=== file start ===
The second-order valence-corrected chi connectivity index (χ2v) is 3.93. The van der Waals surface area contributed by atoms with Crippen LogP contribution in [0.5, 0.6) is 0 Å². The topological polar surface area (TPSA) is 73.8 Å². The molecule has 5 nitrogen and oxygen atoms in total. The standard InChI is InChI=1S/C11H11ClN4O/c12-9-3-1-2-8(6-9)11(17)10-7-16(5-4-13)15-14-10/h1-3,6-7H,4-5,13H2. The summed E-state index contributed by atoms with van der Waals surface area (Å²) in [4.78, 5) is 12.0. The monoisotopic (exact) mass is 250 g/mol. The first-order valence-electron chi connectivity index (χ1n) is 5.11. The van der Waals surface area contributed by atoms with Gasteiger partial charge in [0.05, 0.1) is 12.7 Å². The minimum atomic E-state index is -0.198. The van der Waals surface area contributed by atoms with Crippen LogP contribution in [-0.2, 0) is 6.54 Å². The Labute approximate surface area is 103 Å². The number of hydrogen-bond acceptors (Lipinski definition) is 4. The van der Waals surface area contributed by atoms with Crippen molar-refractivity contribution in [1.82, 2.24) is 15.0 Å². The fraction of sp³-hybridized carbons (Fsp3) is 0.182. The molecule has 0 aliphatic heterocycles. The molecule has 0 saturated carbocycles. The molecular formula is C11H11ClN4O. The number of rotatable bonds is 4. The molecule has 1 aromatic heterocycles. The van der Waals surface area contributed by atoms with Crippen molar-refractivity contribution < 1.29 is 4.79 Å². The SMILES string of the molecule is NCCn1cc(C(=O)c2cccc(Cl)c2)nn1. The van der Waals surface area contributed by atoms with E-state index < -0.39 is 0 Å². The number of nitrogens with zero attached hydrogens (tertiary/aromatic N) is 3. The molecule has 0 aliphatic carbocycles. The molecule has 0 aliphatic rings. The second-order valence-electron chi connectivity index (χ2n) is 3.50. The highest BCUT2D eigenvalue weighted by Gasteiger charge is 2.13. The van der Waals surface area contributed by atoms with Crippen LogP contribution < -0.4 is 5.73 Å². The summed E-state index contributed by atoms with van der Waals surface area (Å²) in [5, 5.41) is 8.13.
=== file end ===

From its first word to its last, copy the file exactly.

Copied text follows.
The second-order valence-corrected chi connectivity index (χ2v) is 3.93. The van der Waals surface area contributed by atoms with Crippen LogP contribution in [0.5, 0.6) is 0 Å². The topological polar surface area (TPSA) is 73.8 Å². The molecule has 5 nitrogen and oxygen atoms in total. The standard InChI is InChI=1S/C11H11ClN4O/c12-9-3-1-2-8(6-9)11(17)10-7-16(5-4-13)15-14-10/h1-3,6-7H,4-5,13H2. The summed E-state index contributed by atoms with van der Waals surface area (Å²) in [4.78, 5) is 12.0. The monoisotopic (exact) mass is 250 g/mol. The first-order valence-electron chi connectivity index (χ1n) is 5.11. The van der Waals surface area contributed by atoms with Gasteiger partial charge in [0.05, 0.1) is 12.7 Å². The minimum atomic E-state index is -0.198. The van der Waals surface area contributed by atoms with Crippen LogP contribution in [-0.2, 0) is 6.54 Å². The Labute approximate surface area is 103 Å². The number of hydrogen-bond acceptors (Lipinski definition) is 4. The van der Waals surface area contributed by atoms with Crippen molar-refractivity contribution in [1.82, 2.24) is 15.0 Å². The fraction of sp³-hybridized carbons (Fsp3) is 0.182. The molecule has 0 aliphatic heterocycles. The molecule has 0 saturated carbocycles. The molecular formula is C11H11ClN4O. The number of rotatable bonds is 4. The molecule has 1 aromatic heterocycles. The van der Waals surface area contributed by atoms with Crippen molar-refractivity contribution < 1.29 is 4.79 Å². The SMILES string of the molecule is NCCn1cc(C(=O)c2cccc(Cl)c2)nn1. The van der Waals surface area contributed by atoms with E-state index < -0.39 is 0 Å². The number of nitrogens with zero attached hydrogens (tertiary/aromatic N) is 3. The molecule has 0 aliphatic carbocycles. The molecule has 0 aliphatic rings. The second-order valence-electron chi connectivity index (χ2n) is 3.50. The highest BCUT2D eigenvalue weighted by Gasteiger charge is 2.13. The van der Waals surface area contributed by atoms with Crippen LogP contribution < -0.4 is 5.73 Å². The summed E-state index contributed by atoms with van der Waals surface area (Å²) in [5, 5.41) is 8.13.